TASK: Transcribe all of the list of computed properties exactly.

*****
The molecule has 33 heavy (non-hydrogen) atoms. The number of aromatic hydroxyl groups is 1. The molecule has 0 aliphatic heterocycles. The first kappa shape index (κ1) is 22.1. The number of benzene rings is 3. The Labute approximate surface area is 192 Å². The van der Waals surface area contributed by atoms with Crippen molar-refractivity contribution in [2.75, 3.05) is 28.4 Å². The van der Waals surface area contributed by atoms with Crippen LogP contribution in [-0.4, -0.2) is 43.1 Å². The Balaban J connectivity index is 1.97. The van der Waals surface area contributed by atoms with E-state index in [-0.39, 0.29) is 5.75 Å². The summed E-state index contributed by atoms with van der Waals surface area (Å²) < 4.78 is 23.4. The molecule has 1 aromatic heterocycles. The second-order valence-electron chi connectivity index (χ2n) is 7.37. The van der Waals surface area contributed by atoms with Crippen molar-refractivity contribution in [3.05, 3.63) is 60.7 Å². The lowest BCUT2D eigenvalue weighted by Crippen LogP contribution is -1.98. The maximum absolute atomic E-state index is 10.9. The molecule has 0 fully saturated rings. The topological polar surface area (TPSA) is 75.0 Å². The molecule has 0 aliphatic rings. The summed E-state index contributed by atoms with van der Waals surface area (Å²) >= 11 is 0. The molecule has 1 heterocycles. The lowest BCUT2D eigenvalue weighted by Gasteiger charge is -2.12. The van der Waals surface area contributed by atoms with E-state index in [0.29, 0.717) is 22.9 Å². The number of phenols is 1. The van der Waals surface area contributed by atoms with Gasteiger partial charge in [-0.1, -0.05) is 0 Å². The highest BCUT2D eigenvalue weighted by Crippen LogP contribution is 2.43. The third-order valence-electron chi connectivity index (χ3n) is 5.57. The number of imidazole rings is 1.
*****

The molecule has 33 heavy (non-hydrogen) atoms. The number of aromatic hydroxyl groups is 1. The molecule has 0 aliphatic heterocycles. The first kappa shape index (κ1) is 22.1. The number of benzene rings is 3. The Labute approximate surface area is 192 Å². The van der Waals surface area contributed by atoms with Crippen molar-refractivity contribution in [2.75, 3.05) is 28.4 Å². The van der Waals surface area contributed by atoms with Crippen LogP contribution in [-0.4, -0.2) is 43.1 Å². The Balaban J connectivity index is 1.97. The van der Waals surface area contributed by atoms with E-state index in [-0.39, 0.29) is 5.75 Å². The summed E-state index contributed by atoms with van der Waals surface area (Å²) < 4.78 is 23.4. The molecule has 1 aromatic heterocycles. The second-order valence-electron chi connectivity index (χ2n) is 7.37. The van der Waals surface area contributed by atoms with Crippen molar-refractivity contribution in [3.05, 3.63) is 60.7 Å². The lowest BCUT2D eigenvalue weighted by Crippen LogP contribution is -1.98. The maximum absolute atomic E-state index is 10.9. The molecule has 0 fully saturated rings. The topological polar surface area (TPSA) is 75.0 Å². The molecule has 0 aliphatic rings. The summed E-state index contributed by atoms with van der Waals surface area (Å²) >= 11 is 0. The molecule has 1 heterocycles. The lowest BCUT2D eigenvalue weighted by Gasteiger charge is -2.12. The van der Waals surface area contributed by atoms with E-state index in [0.29, 0.717) is 22.9 Å². The number of phenols is 1. The van der Waals surface area contributed by atoms with Gasteiger partial charge in [-0.1, -0.05) is 0 Å². The highest BCUT2D eigenvalue weighted by Crippen LogP contribution is 2.43. The third-order valence-electron chi connectivity index (χ3n) is 5.57. The number of imidazole rings is 1.